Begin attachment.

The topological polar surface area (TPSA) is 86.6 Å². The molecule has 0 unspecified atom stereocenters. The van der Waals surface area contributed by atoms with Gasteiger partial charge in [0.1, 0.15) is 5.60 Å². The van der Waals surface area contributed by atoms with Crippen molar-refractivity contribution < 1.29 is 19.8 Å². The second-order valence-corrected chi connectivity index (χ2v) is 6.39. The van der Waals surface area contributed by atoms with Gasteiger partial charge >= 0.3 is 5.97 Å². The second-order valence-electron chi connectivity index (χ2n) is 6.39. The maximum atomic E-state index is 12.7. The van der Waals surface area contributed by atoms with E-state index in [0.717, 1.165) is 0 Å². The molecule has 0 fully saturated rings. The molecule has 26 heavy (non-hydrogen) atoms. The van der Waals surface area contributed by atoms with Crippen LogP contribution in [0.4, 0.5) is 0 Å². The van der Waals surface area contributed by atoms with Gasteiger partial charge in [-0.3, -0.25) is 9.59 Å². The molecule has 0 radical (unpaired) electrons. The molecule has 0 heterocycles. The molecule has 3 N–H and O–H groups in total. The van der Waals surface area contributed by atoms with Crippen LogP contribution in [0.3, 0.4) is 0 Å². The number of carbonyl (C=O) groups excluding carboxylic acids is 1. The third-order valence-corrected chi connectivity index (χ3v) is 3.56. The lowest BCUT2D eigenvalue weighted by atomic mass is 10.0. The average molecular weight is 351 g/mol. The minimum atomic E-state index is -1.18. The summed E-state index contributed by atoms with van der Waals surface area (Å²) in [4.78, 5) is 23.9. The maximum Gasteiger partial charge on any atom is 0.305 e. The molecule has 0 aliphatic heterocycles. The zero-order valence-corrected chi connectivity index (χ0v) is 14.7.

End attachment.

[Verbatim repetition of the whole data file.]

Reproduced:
The topological polar surface area (TPSA) is 86.6 Å². The molecule has 0 unspecified atom stereocenters. The van der Waals surface area contributed by atoms with Gasteiger partial charge in [0.1, 0.15) is 5.60 Å². The van der Waals surface area contributed by atoms with Crippen molar-refractivity contribution < 1.29 is 19.8 Å². The second-order valence-corrected chi connectivity index (χ2v) is 6.39. The van der Waals surface area contributed by atoms with Gasteiger partial charge >= 0.3 is 5.97 Å². The second-order valence-electron chi connectivity index (χ2n) is 6.39. The maximum atomic E-state index is 12.7. The van der Waals surface area contributed by atoms with E-state index in [0.717, 1.165) is 0 Å². The molecule has 0 fully saturated rings. The molecule has 26 heavy (non-hydrogen) atoms. The van der Waals surface area contributed by atoms with Crippen LogP contribution in [0.4, 0.5) is 0 Å². The van der Waals surface area contributed by atoms with Gasteiger partial charge in [-0.3, -0.25) is 9.59 Å². The molecule has 0 radical (unpaired) electrons. The molecule has 0 heterocycles. The molecule has 3 N–H and O–H groups in total. The van der Waals surface area contributed by atoms with Crippen LogP contribution in [0.3, 0.4) is 0 Å². The number of carbonyl (C=O) groups excluding carboxylic acids is 1. The third-order valence-corrected chi connectivity index (χ3v) is 3.56. The lowest BCUT2D eigenvalue weighted by atomic mass is 10.0. The average molecular weight is 351 g/mol. The minimum atomic E-state index is -1.18. The summed E-state index contributed by atoms with van der Waals surface area (Å²) in [4.78, 5) is 23.9. The maximum Gasteiger partial charge on any atom is 0.305 e. The molecule has 0 aliphatic heterocycles. The zero-order valence-corrected chi connectivity index (χ0v) is 14.7.